Rated $score out of 10  9/10 (5 Votes)

European release date Out now   North America release date Out now   Japan release date Out now   Australian release date Out now   

Comments

Nice review Raz, sounds great.

I doubt i will ever buy it, DS games never were and will be a priority for me.


Mike Gee of iZINE said, "...The Verve, as he [Richard Ashcroft] promised, had become the greatest band in the world. Most of the critics agreed with him. Most paid due homage. The Verve were no longer the question mark or the clichť. They were the statement and the definition."

Clearly there has been good word of mouth, it's at no.10 on the UK Top 40 Full Price and jumped 20 places on the All Price Chart.


Mike Gee of iZINE said, "...The Verve, as he [Richard Ashcroft] promised, had become the greatest band in the world. Most of the critics agreed with him. Most paid due homage. The Verve were no longer the question mark or the clichť. They were the statement and the definition."

Yup, just been looking at that performance myself - great to see considering the GBA game flopped. Perhaps Nintendo should do something about getting the proper Lemmings on the DS at some point...

Adam Riley [ Operations Director :: Senior Editor :: Cubed3 Limited ]
Watch Adam on the BBC! | K-Pop Korner FB Page | Voice123 Profile | AdamC3 on Twitter

nice review Raz, it soudns pretty good, i love the first game on GBA... so im really looking forward to this!!! :D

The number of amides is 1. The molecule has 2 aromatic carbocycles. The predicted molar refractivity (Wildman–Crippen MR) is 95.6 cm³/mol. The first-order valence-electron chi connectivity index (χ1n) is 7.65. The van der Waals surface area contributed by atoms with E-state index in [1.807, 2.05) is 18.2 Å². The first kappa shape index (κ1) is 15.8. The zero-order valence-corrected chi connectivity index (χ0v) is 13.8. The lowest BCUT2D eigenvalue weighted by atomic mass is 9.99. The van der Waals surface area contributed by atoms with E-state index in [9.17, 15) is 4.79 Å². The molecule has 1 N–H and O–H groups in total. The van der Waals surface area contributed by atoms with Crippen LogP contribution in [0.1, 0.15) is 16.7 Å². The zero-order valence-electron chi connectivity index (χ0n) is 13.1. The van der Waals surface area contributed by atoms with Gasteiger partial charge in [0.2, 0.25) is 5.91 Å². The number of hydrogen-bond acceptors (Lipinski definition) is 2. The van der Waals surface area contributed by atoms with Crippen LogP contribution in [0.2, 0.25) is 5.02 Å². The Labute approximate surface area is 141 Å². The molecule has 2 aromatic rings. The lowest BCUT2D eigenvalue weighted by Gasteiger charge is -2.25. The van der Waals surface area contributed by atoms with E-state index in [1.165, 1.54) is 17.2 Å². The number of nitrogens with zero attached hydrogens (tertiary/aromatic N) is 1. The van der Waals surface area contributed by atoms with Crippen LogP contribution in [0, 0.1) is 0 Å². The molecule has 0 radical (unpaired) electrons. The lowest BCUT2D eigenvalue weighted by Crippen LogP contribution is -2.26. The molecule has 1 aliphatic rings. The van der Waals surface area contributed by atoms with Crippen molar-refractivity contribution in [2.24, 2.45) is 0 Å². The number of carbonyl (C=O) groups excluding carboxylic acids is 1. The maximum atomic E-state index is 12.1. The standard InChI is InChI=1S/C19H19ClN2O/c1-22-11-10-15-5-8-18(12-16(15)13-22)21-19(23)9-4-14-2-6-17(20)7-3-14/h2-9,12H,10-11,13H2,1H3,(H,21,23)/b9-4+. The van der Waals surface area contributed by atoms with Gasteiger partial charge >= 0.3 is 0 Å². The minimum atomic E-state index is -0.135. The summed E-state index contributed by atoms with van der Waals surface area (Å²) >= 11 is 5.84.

I see all these people insulting the Nintendo corporation because of the lack of mature content. Yet there is something about Nintendo (at least their games) that strikes a certain unadulterated feeling of joy!!!  Pokemon Y - 1048-9263-5562

Thanks AHA - just beware of the difference. Think about how you had to save some Mario toys in the first one and expand it into a Lemmings theme.

The touch-screen controls work far better than I could have imagined! NST deserves a pat on the back, definitely.

Adam Riley [ Operations Director :: Senior Editor :: Cubed3 Limited ]
Watch Adam on the BBC! | K-Pop Korner FB Page | Voice123 Profile | AdamC3 on Twitter

I can't justify spending for this. There's too many things nowadays for me to splurge on games like this. I have to save for a 360, Wii controllers, Super Mario Galaxy, Metroid 3, Super Smash Brawl, Pokemon Diamond, God of War II...ARGH!! Why couldn't they release some of those NOW and spread them out!

Great review, another DS game i HAVE to pick up.

''Nintendo has created a game that reeks strongly of Lemmings, which is definitely a good thing''

So essentialy they've ripped off Lemmings but since its Nintendo its ok?

Enoch Powell was right, and you know it.

Slight moan, it's a shame you can't Bulk-Download levels. Other than that, cracking game!

(But if you have the chance, do pick up #1 as well. You'll probably find it amongst the pre-owned. It's more a strict puzzle-platformer than this one's platform-strategy... If that makes any sense!)

Socoder.net - Where making games is fun!

Cool. I just bought the game yesterday! At first, I didn't really like how you now have to use your stylus. But after reading this, I will give it another chance.